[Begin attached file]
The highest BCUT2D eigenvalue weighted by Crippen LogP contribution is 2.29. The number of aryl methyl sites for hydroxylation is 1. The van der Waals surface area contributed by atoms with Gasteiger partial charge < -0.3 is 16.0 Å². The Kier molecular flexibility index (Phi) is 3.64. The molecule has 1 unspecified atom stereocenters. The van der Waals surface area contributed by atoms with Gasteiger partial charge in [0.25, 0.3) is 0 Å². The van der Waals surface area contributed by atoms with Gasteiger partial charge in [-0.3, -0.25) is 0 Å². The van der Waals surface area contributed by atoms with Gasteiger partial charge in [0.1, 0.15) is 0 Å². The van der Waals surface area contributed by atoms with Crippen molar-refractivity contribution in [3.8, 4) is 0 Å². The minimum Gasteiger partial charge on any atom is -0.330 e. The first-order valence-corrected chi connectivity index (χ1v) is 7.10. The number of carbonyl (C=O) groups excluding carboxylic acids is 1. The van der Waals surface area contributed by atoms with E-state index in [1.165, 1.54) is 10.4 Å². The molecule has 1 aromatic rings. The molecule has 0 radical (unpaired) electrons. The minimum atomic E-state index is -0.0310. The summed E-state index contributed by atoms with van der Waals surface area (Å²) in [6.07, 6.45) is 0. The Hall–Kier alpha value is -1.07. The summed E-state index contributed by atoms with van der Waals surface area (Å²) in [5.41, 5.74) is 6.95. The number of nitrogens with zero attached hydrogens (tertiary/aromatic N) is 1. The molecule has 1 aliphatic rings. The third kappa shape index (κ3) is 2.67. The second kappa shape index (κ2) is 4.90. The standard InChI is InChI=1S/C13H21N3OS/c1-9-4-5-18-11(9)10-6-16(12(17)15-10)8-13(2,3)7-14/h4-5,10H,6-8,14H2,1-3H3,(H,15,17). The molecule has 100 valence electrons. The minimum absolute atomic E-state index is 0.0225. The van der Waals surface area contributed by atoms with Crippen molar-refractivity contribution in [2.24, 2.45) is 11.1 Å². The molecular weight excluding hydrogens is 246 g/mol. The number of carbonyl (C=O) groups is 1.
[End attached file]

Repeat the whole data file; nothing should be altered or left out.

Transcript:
The highest BCUT2D eigenvalue weighted by Crippen LogP contribution is 2.29. The number of aryl methyl sites for hydroxylation is 1. The van der Waals surface area contributed by atoms with Gasteiger partial charge < -0.3 is 16.0 Å². The Kier molecular flexibility index (Phi) is 3.64. The molecule has 1 unspecified atom stereocenters. The van der Waals surface area contributed by atoms with Gasteiger partial charge in [0.25, 0.3) is 0 Å². The van der Waals surface area contributed by atoms with Gasteiger partial charge in [-0.3, -0.25) is 0 Å². The van der Waals surface area contributed by atoms with Gasteiger partial charge in [0.1, 0.15) is 0 Å². The van der Waals surface area contributed by atoms with Crippen molar-refractivity contribution in [3.8, 4) is 0 Å². The minimum Gasteiger partial charge on any atom is -0.330 e. The first-order valence-corrected chi connectivity index (χ1v) is 7.10. The number of carbonyl (C=O) groups excluding carboxylic acids is 1. The van der Waals surface area contributed by atoms with E-state index in [1.165, 1.54) is 10.4 Å². The molecule has 1 aromatic rings. The molecule has 0 radical (unpaired) electrons. The minimum atomic E-state index is -0.0310. The summed E-state index contributed by atoms with van der Waals surface area (Å²) in [6.07, 6.45) is 0. The Hall–Kier alpha value is -1.07. The summed E-state index contributed by atoms with van der Waals surface area (Å²) in [5.41, 5.74) is 6.95. The number of nitrogens with zero attached hydrogens (tertiary/aromatic N) is 1. The molecule has 1 aliphatic rings. The third kappa shape index (κ3) is 2.67. The second kappa shape index (κ2) is 4.90. The standard InChI is InChI=1S/C13H21N3OS/c1-9-4-5-18-11(9)10-6-16(12(17)15-10)8-13(2,3)7-14/h4-5,10H,6-8,14H2,1-3H3,(H,15,17). The molecule has 100 valence electrons. The minimum absolute atomic E-state index is 0.0225. The van der Waals surface area contributed by atoms with Crippen molar-refractivity contribution in [2.24, 2.45) is 11.1 Å². The molecular weight excluding hydrogens is 246 g/mol. The number of carbonyl (C=O) groups is 1.